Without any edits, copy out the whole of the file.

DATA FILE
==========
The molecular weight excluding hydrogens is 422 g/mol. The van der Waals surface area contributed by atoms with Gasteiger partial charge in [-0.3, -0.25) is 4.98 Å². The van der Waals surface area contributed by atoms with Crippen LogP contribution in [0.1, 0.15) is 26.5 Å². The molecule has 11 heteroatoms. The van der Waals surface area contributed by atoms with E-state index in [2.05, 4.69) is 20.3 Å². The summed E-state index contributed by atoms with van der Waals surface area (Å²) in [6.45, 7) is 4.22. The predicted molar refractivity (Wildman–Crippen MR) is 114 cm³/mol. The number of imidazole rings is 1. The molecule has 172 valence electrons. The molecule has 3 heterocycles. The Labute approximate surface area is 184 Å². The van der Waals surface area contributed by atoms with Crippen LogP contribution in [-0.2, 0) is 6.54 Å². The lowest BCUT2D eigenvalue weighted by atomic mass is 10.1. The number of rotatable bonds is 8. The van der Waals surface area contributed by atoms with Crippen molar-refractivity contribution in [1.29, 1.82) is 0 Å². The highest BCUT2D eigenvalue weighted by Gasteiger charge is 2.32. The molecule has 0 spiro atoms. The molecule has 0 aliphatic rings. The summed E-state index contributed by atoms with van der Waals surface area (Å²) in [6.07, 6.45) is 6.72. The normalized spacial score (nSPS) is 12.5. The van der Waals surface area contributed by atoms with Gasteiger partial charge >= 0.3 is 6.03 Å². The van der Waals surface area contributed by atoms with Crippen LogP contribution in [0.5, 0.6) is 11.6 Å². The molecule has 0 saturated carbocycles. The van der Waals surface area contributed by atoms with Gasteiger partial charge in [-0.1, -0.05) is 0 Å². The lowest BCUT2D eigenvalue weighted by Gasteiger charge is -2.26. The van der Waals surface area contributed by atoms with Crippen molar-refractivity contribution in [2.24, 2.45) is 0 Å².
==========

The molecular weight excluding hydrogens is 422 g/mol. The van der Waals surface area contributed by atoms with Gasteiger partial charge in [-0.3, -0.25) is 4.98 Å². The van der Waals surface area contributed by atoms with Crippen LogP contribution in [0.1, 0.15) is 26.5 Å². The molecule has 11 heteroatoms. The van der Waals surface area contributed by atoms with E-state index in [2.05, 4.69) is 20.3 Å². The summed E-state index contributed by atoms with van der Waals surface area (Å²) in [6.45, 7) is 4.22. The predicted molar refractivity (Wildman–Crippen MR) is 114 cm³/mol. The number of imidazole rings is 1. The molecule has 172 valence electrons. The molecule has 3 heterocycles. The Labute approximate surface area is 184 Å². The van der Waals surface area contributed by atoms with Crippen LogP contribution in [-0.2, 0) is 6.54 Å². The lowest BCUT2D eigenvalue weighted by atomic mass is 10.1. The number of rotatable bonds is 8. The van der Waals surface area contributed by atoms with Crippen molar-refractivity contribution in [1.29, 1.82) is 0 Å². The highest BCUT2D eigenvalue weighted by Gasteiger charge is 2.32. The molecule has 0 spiro atoms. The molecule has 0 aliphatic rings. The summed E-state index contributed by atoms with van der Waals surface area (Å²) in [6.07, 6.45) is 6.72. The normalized spacial score (nSPS) is 12.5. The van der Waals surface area contributed by atoms with Gasteiger partial charge >= 0.3 is 6.03 Å². The van der Waals surface area contributed by atoms with Crippen LogP contribution in [0.5, 0.6) is 11.6 Å². The molecule has 0 saturated carbocycles. The van der Waals surface area contributed by atoms with Gasteiger partial charge in [-0.1, -0.05) is 0 Å². The lowest BCUT2D eigenvalue weighted by Gasteiger charge is -2.26. The van der Waals surface area contributed by atoms with Crippen molar-refractivity contribution in [2.24, 2.45) is 0 Å².